Transition refers to the time when youth with disabilities leave the school system and continue on to adult life--college, vocational training, employment, and/or independent living. This is a time when many youths "fall through the cracks" and lose services and supports that enable them to lead an independent, productive life. Planning for life after high school should be included in a student's Individualized Educational Plan (IEP) by age 16. In fact, this is mandated by the IDEA.
College Scholarships and Financial Aid
List of available scholarships and grants for students with disabilities.
Chart Your Own Future
Explains how youths can use their IEP to plan for their future after graduation.
Going to College
A Web site about college life with a disability. It’s designed for high school students and provides video clips, activities and additional resources that can help them get a head start in planning for college.
Awareness of Post-Secondary Options
Online tutorial designed to answer questions about educational and training options available after high school.
A fun, interactive web site for youth with games, on-line journal, life maps and more that help youth with disabilities realize their employment, education, and independent living goals.
An informative website featuring multiple resources, including a services database, to assist both parents and students with selecting and attending college.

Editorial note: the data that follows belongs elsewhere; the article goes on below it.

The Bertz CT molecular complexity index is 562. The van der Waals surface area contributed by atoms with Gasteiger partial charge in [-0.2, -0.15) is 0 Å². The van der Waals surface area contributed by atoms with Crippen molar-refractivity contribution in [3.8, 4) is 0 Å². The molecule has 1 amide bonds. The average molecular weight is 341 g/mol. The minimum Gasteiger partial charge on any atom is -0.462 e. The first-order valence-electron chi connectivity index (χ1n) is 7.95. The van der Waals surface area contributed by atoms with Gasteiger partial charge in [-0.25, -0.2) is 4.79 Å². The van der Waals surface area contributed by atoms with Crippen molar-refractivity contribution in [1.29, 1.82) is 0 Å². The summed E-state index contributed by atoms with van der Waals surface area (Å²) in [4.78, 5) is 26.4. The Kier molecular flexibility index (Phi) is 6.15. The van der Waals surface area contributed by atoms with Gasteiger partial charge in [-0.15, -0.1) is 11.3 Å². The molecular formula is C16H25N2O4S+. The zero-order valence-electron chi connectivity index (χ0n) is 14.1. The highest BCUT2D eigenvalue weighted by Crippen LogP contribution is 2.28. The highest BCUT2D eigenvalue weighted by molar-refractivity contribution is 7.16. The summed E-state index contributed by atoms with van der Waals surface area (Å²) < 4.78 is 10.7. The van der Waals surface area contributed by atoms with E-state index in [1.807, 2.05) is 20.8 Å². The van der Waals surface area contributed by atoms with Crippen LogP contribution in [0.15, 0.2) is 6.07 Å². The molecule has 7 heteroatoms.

Life After High School Toolkit
Toolkit full of strategies, tools, and resources for families of youth with disabilities to assist in creating successful transition plans.
Transition Parent Briefs
Materials from the PACER Center
Transition to Adulthood
Information on transition from the National Information Center for Children and Youth with Disabilities
Got Transition?- National Health Care Transition Center
Provides easy access to proven health care transition tools for professionals, youth, and families.
Health Care Transitions
Information for youth to help them transition from pediatric to adult health care services such as how to talk to doctors and take a more active role in health care. Offers a variety of materials to enhance the health care transition related knowledge and skills of adolescents, young adult, families and health care professionals.
Healthy Transitions: Moving from Pediatric to Adult Care
This website is for youth with developmental disabilities ages 14-25 years, family caregivers, service coordinators, and health care providers. It teaches skills and provides tools for care coordination, keeping a health summary, and setting priorities during the transition process and interactive tools that foster self determination and collaboration.
National Secondary Transition Technical Assistance Center
NSTTAC helps states build capacity to support and improve transition planning, services, and outcomes for youth with disabilities and disseminate information and provide technical assistance on scientifically-based research practices with an emphasis on building and sustaining state-level infrastructures of support and district-level demonstrations of effective transition methods for youth with disabilities.
Pathways for Disabled Students to Tertiary Education and Employment
The report was written by experts from multiple federal agencies. Inside you'll find a terrific summary of how federal laws define "disability" differently for children and for adults; a statistical comparison of students with disabilities and the general student population; policies and laws relevant to students in transition; financing; parental involvement in transition planning; and available training for transition personnel and parents of transitioning students with disabilities.